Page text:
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Oncidium Alliance - warm-growing genera

This varied group of orchids includes plants from many types of 
environments. Some come from hot and dry areas while others 
grow in less severe conditions. More specific instructions may be 
available from the grower. Some genera included are Aspasia, 
Brassia, warm-growing Oncidiums and miltonias 
(often called the Brazilian Type) and many of their hybrids.

LIGHT can be from just bright to almost full direct sun depending 
on the plant. Most will thrive with one to several hours of sun a day.
Generally, thicker-leaved plants can stand more light, such as 
"mule-ear" and "equitant" oncidiums. In the home, east, south or 
west windows are ideal. Many types will grow under artificial light: 
four fluorescent tubes 6 to 12 inches over the plants are necessary
 for proper growth. Metal-halide and sodium vapor bulbs also provide 
sufficient light without needing to be so close to the plant. 
In a greenhouse, 20% to 60% shade is required or about 2,000 to 
6,000 footcandles, depending on the plants grown.

TEMPERATURES for this group are generally called intermediate to 
warm: 55 to 60F at night, and 80 to 85F during the day. 
Temperatures to 95 to 100F are tolerated if humidity and air movement 
are increased as the temperature increases.

WATER requirements vary with the type of plant. Generally, plants with 
large fleshy roots and/or leaves need less frequent watering than 
thin-leaved and/or thin-rooted plants. Watering should be thorough,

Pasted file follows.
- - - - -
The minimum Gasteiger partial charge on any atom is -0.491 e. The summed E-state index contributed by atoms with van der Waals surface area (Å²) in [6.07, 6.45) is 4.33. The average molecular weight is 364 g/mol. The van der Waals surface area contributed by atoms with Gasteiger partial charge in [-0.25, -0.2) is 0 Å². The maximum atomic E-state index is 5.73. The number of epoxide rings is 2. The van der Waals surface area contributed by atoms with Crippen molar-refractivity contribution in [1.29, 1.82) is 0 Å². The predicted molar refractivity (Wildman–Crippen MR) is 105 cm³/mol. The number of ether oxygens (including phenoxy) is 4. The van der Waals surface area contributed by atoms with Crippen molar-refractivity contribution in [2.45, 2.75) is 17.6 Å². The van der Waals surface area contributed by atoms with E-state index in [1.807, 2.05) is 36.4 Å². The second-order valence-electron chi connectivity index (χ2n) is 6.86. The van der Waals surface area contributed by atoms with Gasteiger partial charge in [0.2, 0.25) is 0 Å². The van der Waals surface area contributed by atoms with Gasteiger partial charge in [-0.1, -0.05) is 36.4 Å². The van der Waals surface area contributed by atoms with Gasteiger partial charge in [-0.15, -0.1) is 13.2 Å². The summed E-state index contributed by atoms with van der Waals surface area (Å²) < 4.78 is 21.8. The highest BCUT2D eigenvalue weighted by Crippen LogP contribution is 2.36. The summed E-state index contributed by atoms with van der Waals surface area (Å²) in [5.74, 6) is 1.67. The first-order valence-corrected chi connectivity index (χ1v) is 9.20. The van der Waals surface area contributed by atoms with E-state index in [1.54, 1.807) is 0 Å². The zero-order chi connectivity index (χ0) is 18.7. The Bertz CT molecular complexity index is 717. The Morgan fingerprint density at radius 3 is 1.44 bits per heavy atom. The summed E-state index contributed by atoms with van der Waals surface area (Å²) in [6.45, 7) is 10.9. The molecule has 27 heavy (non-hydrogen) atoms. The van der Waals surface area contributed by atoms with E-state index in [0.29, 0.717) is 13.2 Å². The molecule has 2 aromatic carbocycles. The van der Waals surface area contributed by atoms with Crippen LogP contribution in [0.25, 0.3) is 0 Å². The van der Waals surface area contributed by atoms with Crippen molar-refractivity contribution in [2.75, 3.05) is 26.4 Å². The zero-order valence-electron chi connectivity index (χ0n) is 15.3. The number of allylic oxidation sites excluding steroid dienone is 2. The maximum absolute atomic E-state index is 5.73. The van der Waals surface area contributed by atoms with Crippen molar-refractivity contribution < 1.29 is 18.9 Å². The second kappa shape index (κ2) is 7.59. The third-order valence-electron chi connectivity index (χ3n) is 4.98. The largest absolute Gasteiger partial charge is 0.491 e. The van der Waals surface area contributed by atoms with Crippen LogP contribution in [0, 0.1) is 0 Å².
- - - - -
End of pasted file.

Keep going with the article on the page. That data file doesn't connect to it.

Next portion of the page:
and plants should dry at least halfway through the pot before watering 
again. this may be every 2 to 10 days depending on weather, pot size 
and material, type of orchid and type of medium. Plants not actively 
growing should be watered less; many species have winter rest periods.

HUMIDITY should be between 30% and 60%. Most of these orchids require 
less humidity than some other orchids.  In the home, placing the plants 
on trays above moist pebbles is ideal.  Misting the plants in the morning 
may help increase the humidity but is usually not recommended for fleshy 
leaved types.  Most greenhouses have adequate humidity.

FERTILIZER should be applied regularly while the plants are actively 
growing. Applications of 30-10-10 formulations twice a month are ideal 
for plants in a bark-based medium.  A 20-20-20 formulation should be 
used on other media or on slabs.  If skies are cloudy, applications once 
a month are sufficient.  Some growers use a high phosphorous, 10-30-20 
formulation bloom booster as plants approach blooming.

REPOT when new growth begins from the base of the plant, which is 
usually in the spring. A fine grade potting medium is usually used with 
fine rooted plants and coarser mixes with larg-rooted plants; the standard 
size is medium grade. Usually the lowest one quarter to one third of the 
pot is filled with drainage material, either crock shards, rocks or styrofoam 
'peanuts'. The plant is positioned so that the newest growth(s) are farthest 
form the edge of the pot, allowing the maximum number of new growths 
before crowding the pot. Spread the roots over a cone of the potting 
medium and fill in around the roots.  Firm the medium well around the 
roots by applying pressure.  Keep humidity high and the potting medium 
dry until new roots form. 
A vitamin B1 compound may help establish newly potted plants.

"Equitant" and "mule-ear" oncidiums, as well as other fleshy-leaved 
or large rooted plants, can be grown on slabs of cork bark or treefern 
or in pots of a coarse, well-drained medium such as charcoal.

Prepared by the Education Committee, American Orchid Society 
6000 S. Olive Ave., West Palm Beach, FL 33405

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